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  Cisco Creates Architecture To Improve Security And Sell You New Switches
Posted by: MarioMaiato - 04-18-2024, 11:15 PM - Forum: Switches and VLANS - No Replies

Hypershield detects bad behavior and automagically reconfigures networks to snuff out threats

Cisco has developed a product called Hypershield that it thinks represents a new way to do network security.

The core element of Cisco's plan is the deployment of "enforcement points" – essentially teensy firewalls that can run on a server, or in data processing units (DPUs, aka SmartNICs) installed in servers or networking hardware.

Enforcement points are made aware of the applications they observe and known good behaviors of that software. They're also kept up to date with info about new vulnerabilities or attacks – thanks to the work of Cisco's security intelligence teams, which distil oodles of signals gathered online using AI.

Armed with info about what an app should be doing, and attacks that could change its behavior, enforcement points check for anomalous behavior. When the software finds it, it can do a couple of things.

One is inform admins about which apps need patching.

The other is to implement a "compensating control" that protects the app – essentially by creating new network segments that don't allow dangerous traffic.

Tom Gillis, senior veep and general manager of Cisco's security business, suggested those controls could be actions like blocking access to a known dangerous URL identified to be part of a cyber attack. Compensating controls can be set running wherever they're needed on a network, reconfiguring it on the fly to harden against a live attack.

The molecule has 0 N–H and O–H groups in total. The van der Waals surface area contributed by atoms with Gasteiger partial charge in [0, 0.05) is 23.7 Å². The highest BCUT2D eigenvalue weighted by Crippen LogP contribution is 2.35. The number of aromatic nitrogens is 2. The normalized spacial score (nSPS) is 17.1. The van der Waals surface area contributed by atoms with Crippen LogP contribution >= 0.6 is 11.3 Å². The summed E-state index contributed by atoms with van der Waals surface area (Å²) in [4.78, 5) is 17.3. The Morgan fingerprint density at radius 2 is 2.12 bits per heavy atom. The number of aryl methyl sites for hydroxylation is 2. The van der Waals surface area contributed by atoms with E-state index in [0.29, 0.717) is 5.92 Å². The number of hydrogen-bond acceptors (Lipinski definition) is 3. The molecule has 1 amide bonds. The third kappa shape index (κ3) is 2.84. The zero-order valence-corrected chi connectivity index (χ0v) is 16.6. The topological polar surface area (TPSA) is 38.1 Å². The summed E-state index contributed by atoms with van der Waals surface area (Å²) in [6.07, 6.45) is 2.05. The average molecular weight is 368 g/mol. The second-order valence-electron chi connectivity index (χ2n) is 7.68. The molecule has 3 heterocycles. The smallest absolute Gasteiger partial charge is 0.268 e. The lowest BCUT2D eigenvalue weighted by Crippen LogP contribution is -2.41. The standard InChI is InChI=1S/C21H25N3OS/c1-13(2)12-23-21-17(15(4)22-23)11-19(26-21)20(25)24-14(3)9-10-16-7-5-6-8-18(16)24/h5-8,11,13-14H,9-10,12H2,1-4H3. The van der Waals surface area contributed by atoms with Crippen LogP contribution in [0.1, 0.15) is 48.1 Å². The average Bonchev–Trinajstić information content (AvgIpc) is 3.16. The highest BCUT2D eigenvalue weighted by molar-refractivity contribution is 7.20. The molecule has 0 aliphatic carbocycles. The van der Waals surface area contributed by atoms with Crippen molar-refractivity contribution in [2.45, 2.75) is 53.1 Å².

Gillis revealed that enforcement points run two data paths. One is the equivalent of a production system that has been tested and found to work without issues.

The enforcement point also runs a "shadow path" – basically a beta of its most recent update. The shadow path runs on live data and uses AI to test whether the update is working as expected.

If those automated tests check out, the enforcement point manages its own lifecycle by making the shadow path the production path, and installing the next upgrade to test in the shadow path.

That automation, Gillis told The Register, should be welcomed by beleaguered security and net admins. He thinks it will also be welcomed in industries like healthcare that can't easily update devices with security vulnerabilities – because they just don't mess with hardware that keeps people alive. Self-updating networks and mitigations that keep those machines safe is Cisco's alternative.

Kernel games and DPU delights
When running on a server, enforcement points use the eBPF tech Cisco acquired along with Isovalent. The extended Berkeley Packet Filter (eBPF) allows developers to run code in sandboxed programs that run in a privileged context – such as the operating system kernel – and allows the addition of capabilities to an OS.

The eBPF implementation Cisco used for Hypershield is lightweight, but still uses one or two percent of a CPU's capacity.

Which is why Cisco can also run enforcement points on DPUs/SmartNICs – an arrangement that isolates them further and relieves the burden on server CPUs.

Cisco will also build switches to run DPUs, making it possible to apply enforcement points on each port in a switch.

Gillis explained that Cisco chose this approach after working with hyperscalers who run DPUs, but tired of having to attach them to every server in a rack. Shifting DPUs into a top of rack switch delivers the same benefits, he said, but shrinks DPU fleets and therefore also the cost of acquiring and operating the cards.

Cisco is happy for Hypershield to use DPUs from any vendor, running in servers from any manufacturer.